The root verb בָּשׂןמפַר bâsar (Strong's #1319, x26) is used of bringing or carrying fresh news generally from the battlefront. The messenger was usually "fresh-faced" or "flushed" from his arrival and the news was usually "good", though its first use in 1 Samuel 4:17, using the participle of the verb מְבַךֵּר mebhassêr, is of a "messenger" bringing the bad news of family and national slaughter to Eli. Similarly, when David is about to hear of Absalom's death in 2 Samuel 18:19-20 Joab tells Ahimaaz, who interprets the news as good because "the LORD has avenged him of his enemies", to delay sending the news:
"You shall not take the news this day, for you shall take the news another day. But today you shall take no news, because the king's son is dead." (2 Samuel 18:20)
The first instance of "news taking" in this verse actually uses בְּשׂןמפוּרָה besôwrâh (Strong's #1309, x6), the feminine noun, which some lexicons define as "news, good news, reward for good news", but which is again debateable since in its 3 contexts only can be construed as absolutely "good" news (2 Kings 7:9). Of the others, 2 Samuel 4:10 has David saying that he arrested and executed the last man that thought the news he was bringing, of Saul's death, was good. The "goodness" of news is subjective, for earlier the Philistines had interpreted the news of Sauls's death positively and proclaimed it throughout their land (1 Samuel 31:9) forcing David to suppress the news (2 Samuel 1:20) in Gath and Ashkelon, Philistine cities.
Indeed, in the Absalom context above 2 Samuel 18:19-32, verse 27 has to add the adjective טוּב tôwbh (Strong's #2896) "good" to both the man and the messenger to be absolutely clear that the news is to be interpreted positively.
In 1 Kings 1:42 there is a street party upon the accession of Solomon to the throne, meanwhile Absalom's younger brother Adonijah had presumed to be the next king (1 Kings 1:5), upon hearing the noise he and Joab called to Jonathan, son of the priest Abiathar, to bring "good news", again affixing the adjective "good" to בָּשׂןמפַר bâsar, only to find out that the news was bad and fearful for them, Solomon was now king.
Some translations supply the word "good" interpretatively in verses such as Psalm 40:9 "I have proclaimed the good news of righteousness" (NKJV) whereas others are more literal and render merely "I have preached righteousness" (KJV,JPS) allowing the reader to decide whether righteousness is good news or not, for the Hebrew does not explicitly say so (compare similar differences in translataion in 1 Chronicles 16:23; Psalm 96:2). In Isaiah 40:9 most versions use "good tidings" because of the announcement "behold your God".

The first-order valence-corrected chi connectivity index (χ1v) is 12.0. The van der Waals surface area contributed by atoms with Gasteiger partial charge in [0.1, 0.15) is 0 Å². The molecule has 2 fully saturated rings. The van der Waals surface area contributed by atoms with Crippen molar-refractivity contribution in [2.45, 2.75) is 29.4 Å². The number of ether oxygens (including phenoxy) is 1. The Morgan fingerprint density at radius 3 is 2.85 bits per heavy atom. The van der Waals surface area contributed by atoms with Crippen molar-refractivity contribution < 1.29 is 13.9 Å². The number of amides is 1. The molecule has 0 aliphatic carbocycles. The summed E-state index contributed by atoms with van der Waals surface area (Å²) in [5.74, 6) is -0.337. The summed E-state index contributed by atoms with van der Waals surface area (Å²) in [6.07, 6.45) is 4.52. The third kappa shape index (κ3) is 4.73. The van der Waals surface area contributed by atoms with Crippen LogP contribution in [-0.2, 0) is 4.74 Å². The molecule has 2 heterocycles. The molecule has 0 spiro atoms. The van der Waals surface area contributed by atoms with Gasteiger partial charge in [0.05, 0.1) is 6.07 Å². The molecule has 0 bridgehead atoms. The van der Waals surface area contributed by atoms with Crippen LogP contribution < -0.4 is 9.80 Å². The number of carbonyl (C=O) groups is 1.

The most famous verses using בָּשׂןמפַר bâsar are:
"How beautiful upon the mountains Are the feet of him who brings good news, Who proclaims peace, Who brings glad tidings of good things" (Isaiah 52:7)
"The Spirit of the Lord GOD is upon Me, Because the LORD has anointed Me to preach good tidings to the poor;" (Isaiah 61:1)
In both of these the word "good" is implied but nonetheless supplied by the translator not by the Hebrew. In the first example טוּב tôwbh is added at the end of the verse after the second instance of the verb בָּשׂןמפַר bâsar. In these verses the verbs ע shâma (Strong's #8085) "to hear, cause to hear/proclaim" and קָרָא qârâ (Strong's #7121) "to call out" are also used suggesting a further neutrality to the bringing of news.
One of the opposing arguments suggesting an integral positiveness to the verb is the cognate Arabic usage, with the usual exchange of the letter shîn for sîn, of bashara "to rejoice, bring good news" with its derived bishr "joy" and bushr "glad tidings".
From this idea of bringing "fresh breaking news", good or bad, the pallor of the messenger himself lends the idea "being fresh, full of life, rosy-cheeked" giving rise to the derived noun, בָּשׂןמפָר bâsâr, which means "flesh" or "skin" as that which is carried on the bodily frame and that which is flushed with colour. Thus בָּשׂןמפַר bâsar speaks of the immediacy of fresh tidings which the hearers no doubt would hope were "good news" but which the word requires describing explicitly as "good" as the news-carrying itself only implies its freshness not necessarily its content.
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